What Can I do with a Mathematics Degree?

Most people get a mathematics degree to prepare themselves for industry jobs, teaching, or graduate school.

Check out the current positions and employers of WSU Mathematics graduates (PDF).

Industry Jobs

Jobs in the private sector abound. Whether you're interested in developing models and interpreting their results, excited about creating efficient algorithms to expedite known processes, or intrigued by the mechanisms involved in securing data systems, mathematics and its applications are the tools of choice.
Combine:

Models are needed to investigate air flow across the surface of aircraft wings, chemical and biological processes, astronomical trajectories, urban development, and more. These models need to be designed, created, and analyzed. Draw conclusions and make predictions in any industry. Combine mathematics and statistics and instantly become the most desirable hire.
Wall Street has become a major employer of math majors. Many investment and financial firms consider mathematicians prized hires in an attempt to match the outstanding success of multibillionaire Differential Geometer, James Simons (founder of the Renaissance Technologies Corporation and the top hedge fund, the Medallion Fund). Increase your earning potential by incorporating mathematics into your College of Business experience.
The computer industry provides many lucrative jobs for math majors. Beyond mere proficiency in computer programming, math majors are trained to address the more fundamental issues involved in the creation of new algorithms. Furthermore, many sophisticated applications of computers involve a great deal of deep mathematics, such as the creation of computer graphics and the compression of video and audio signals. Technology companies are looking for employees who can integrate mathematics and computer science into a comprehensive picture.
Recent breakthroughs in the study of DNA and proteins have generated a great deal of interest in mathematical biology. Many biotech companies hire mathematics majors because of the high mathematical content and quantitative modeling in the field. Bring mathematics into your life science studies and make major breakthroughs.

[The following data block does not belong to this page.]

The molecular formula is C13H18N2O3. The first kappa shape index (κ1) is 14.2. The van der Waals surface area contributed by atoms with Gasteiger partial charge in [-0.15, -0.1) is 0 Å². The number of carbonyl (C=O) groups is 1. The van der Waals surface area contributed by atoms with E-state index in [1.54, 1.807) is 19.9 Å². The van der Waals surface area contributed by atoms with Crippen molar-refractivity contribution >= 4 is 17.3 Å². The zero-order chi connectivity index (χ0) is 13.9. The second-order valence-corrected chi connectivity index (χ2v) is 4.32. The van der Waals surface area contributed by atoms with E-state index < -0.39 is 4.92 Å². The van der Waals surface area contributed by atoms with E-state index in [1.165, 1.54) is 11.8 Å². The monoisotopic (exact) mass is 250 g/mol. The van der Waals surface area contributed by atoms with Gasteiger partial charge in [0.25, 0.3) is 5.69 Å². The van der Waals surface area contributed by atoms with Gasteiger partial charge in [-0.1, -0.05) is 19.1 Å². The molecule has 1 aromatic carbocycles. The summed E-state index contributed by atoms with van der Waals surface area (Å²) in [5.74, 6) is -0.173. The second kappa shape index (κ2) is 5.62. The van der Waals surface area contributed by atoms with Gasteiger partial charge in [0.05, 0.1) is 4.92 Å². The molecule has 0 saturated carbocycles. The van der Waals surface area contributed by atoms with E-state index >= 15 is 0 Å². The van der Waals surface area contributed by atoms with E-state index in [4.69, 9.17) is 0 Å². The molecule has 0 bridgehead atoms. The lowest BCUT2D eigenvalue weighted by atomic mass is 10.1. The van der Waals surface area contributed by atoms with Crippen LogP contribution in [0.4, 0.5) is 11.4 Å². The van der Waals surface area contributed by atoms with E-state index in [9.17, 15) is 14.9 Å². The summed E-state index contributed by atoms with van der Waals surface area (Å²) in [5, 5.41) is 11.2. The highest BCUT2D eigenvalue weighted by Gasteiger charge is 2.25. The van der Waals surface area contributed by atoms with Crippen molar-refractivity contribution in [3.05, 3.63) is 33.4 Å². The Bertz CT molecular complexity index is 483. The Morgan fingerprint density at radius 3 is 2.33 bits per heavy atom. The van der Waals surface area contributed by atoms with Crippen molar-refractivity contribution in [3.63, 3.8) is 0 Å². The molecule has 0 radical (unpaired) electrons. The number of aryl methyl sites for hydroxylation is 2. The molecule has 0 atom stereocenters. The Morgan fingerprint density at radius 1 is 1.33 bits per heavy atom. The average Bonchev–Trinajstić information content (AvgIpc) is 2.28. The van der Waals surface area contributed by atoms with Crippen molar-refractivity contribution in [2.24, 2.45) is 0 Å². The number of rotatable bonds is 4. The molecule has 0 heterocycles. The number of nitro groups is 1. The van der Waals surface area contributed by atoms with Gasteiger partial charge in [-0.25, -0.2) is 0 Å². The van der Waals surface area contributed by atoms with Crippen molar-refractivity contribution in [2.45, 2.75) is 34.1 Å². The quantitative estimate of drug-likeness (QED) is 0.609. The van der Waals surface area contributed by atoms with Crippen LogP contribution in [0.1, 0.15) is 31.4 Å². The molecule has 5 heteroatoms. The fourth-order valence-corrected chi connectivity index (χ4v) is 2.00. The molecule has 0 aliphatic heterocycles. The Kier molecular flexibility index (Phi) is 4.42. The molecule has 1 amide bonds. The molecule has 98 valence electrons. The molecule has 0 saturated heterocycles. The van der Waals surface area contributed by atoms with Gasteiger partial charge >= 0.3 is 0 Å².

Cryptography – the making and breaking of secret codes – is a quickly expanding area. It’s not only government agencies (such as the CIA and NSA) that are interested in hiring mathematicians. Numerous businesses also require cryptography. For example, the cable TV companies encode their signals, forcing the viewer to rent their decoding devices in order to turn the signals back into a television picture. Banks also employ cryptography in order to protect the privacy and integrity of their transactions. Number theory and abstract algebra is the branch of pure mathematics which provides the theoretical underpinnings for much of the recent progress in code creation while statistics and advanced calculus techniques continue to be the tools of the code-breaker.

Professional Graduate Schools (Business, Law, Medicine)

Professional graduate schools realize that studying mathematics develops analytical skills and the ability to work in a problem-solving environment. Entrance exams support this bias: a study by the National Institute of Education compared LSAT and GMAT scores of 550,000 college students and found that students majoring in mathematics typically received scores 13% higher than the average; more than any other major.

Mathematics Graduate Schools

Pursuing a graduate degree in mathematics will broaden your career opportunities in industry, government, and academia. Research and development positions often require at least a Master’s degree in mathematics or some related field. Typically a Ph.D. is required for the academic work of providing others a university-level education while pursuing your own mathematical and academic research interests. The WSU undergraduate program in Mathematics is your first step on this journey.

Teaching

Teaching can be an exciting and interactive career. K-12 math teachers are in high demand field and the need is expected to continue to grow. For more career information visit the National Council of Teachers of Mathematics homepage.